Spaulding never shied away from emotional topics, like the intersection of faith and LGBT identity. And before long, the Blend grew to include a stable of bloggers representing a diverse swath of the entire LGBT population. The Blend featured the first transgender regular blogger on a major LGBT site in Autumn Sandeen, a Navy veteran whose groundbreaking coverage on the murder trial and eventual hate-crime conviction of Allen Andrade, who brutally murdered Colorado trans woman Angie Zapata, was syndicated on national television. Along with Alvin McEwen, Spaulding helped to represent the intersections of black and gay identities. And Spaulding proudly notes that while she was based in the South, her contributors hailed from all across the country -- from the Carolinas to Oregon, from Massachusetts to California, from Washington State to Washington, D.C.

Since the Blend's closure, some of Spaulding's most prolific co-bloggers have migrated to other sites, including several key voices who now pen the Blend's ongoing posts, now hosted at progressive site FireDogLake. But without Spaulding leading the editorial team, the unique tone that the Blend adopted is, sadly, unlikely to return.

"I was hoping that by the time I threw in the towel that there would be more lesbians of color or more Southern voices blogging and doing citizen journalism," says Spaulding. "For instance, after nine years, there has been no other voice in North Carolina that has risen to step into my shoes. Matt Comer, the editor of QNotes, represents traditional media, but it's tragic no one has felt the call to start up a political blog focusing on issues of intersection that has national reach."

Spaulding openly acknowledges that the time and effort required to sustain a blog like the Blend is a formidable hurdle. What's more, the dedication required to run the Blend failed to yield the financial security one might expect to enjoy from a top-rated site.

Despite its countless accolades and ever-increasing traffic, the Blend never gained the type of financial foothold that some more mainstream, news-heavy LGBT blogs have secured. Spaulding believes the reason behind that is two-fold. First, Spaulding's refusal to run what she calls "skin ads" -- services targeting gay men with often racy images -- that pay handsomely kept the Blend's earning potential relatively limited. And, "while the work at [The Blend] was important, it didn't necessarily entertain in the same manner as those blogs that would generate advertising of that sort anyway," says Spaulding, referring to higher-traffic sites largely targeted to and run by gay men like Towleroad, Joe.My.God, and Queerty. "At the same time, [Blend] readers were looking for connections to the content to their lives as LGBTs, people of color, people not from gay ghettos. That kind of content may generate awards and reach readers of influence and even get me invited to speak on the panels at important conferences, but it doesn't pay the bills."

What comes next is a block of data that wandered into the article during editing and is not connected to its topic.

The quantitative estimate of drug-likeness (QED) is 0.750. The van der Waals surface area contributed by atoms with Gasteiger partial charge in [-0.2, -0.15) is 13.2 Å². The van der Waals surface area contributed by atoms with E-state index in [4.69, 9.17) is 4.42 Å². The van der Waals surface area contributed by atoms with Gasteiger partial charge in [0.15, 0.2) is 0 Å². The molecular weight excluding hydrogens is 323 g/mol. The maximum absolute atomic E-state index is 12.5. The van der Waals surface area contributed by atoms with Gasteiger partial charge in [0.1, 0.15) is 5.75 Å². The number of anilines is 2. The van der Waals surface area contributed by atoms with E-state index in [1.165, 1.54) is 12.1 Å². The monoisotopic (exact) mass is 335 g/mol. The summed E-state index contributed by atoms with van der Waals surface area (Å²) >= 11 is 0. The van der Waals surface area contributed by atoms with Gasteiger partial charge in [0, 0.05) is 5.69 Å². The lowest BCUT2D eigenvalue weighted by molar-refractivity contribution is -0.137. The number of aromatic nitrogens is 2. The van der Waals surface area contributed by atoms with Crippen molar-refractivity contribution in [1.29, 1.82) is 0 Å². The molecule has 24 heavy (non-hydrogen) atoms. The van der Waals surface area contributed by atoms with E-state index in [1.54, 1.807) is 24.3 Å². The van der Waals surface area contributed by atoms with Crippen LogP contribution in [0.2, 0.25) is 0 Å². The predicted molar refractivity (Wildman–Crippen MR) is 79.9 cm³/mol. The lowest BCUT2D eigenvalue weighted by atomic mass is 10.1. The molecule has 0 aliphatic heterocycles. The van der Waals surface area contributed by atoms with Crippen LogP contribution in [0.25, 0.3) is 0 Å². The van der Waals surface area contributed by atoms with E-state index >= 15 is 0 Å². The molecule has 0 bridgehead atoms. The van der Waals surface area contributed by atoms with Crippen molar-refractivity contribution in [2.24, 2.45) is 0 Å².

Which is why, throughout the Blend's existence, Spaulding held down a full-time job in addition to her tenacious blogging. But the toll of working essentially two full-time jobs -- while only receiving the salary of one -- eventually wore on Spaulding, who struggles with several chronic health conditions, including rheumatoid arthritis and fibromyalgia. A decade of hard work depleted Spaulding's reserves to the point that she decided to close up shop in July.

These days, Spaulding is eager to focus her energy on healing -- and catching up on sleep. With her uncanny ability to keep a finger on the pulse of burgeoning media trends, Spaulding has promised to continue aggregating news stories along with her trademark wit through social media platforms like Facebook, Twitter, and Google+. And she hopes to take on public speaking endeavors to share her experience with a new generation of intrepid media moguls.

"I want to encourage the new generation of activists," she says, "that are willing to put the time and effort to bring voices of the people to the attention of those making decisions about our lives."


Spaulding still maintains a personal blog at, where she writes about nonpolitical passions including health, pit bull advocacy, and her favorite -- if much-maligned -- band, Journey. Archives of the Blend are available at

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Sunnivie Brydum

Sunnivie is the managing editor of The Advocate, and an award-winning journalist whose passion is covering the politics of equality and elevating the unheard stories of our community. Originally from Colorado, she and her spouse now live in Los Angeles, along with their three fur-children: dogs Luna and Cassie Doodle, and "Meow Button" Tilly.
Sunnivie is the managing editor of The Advocate, and an award-winning journalist whose passion is covering the politics of equality and elevating the unheard stories of our community. Originally from Colorado, she and her spouse now live in Los Angeles, along with their three fur-children: dogs Luna and Cassie Doodle, and "Meow Button" Tilly.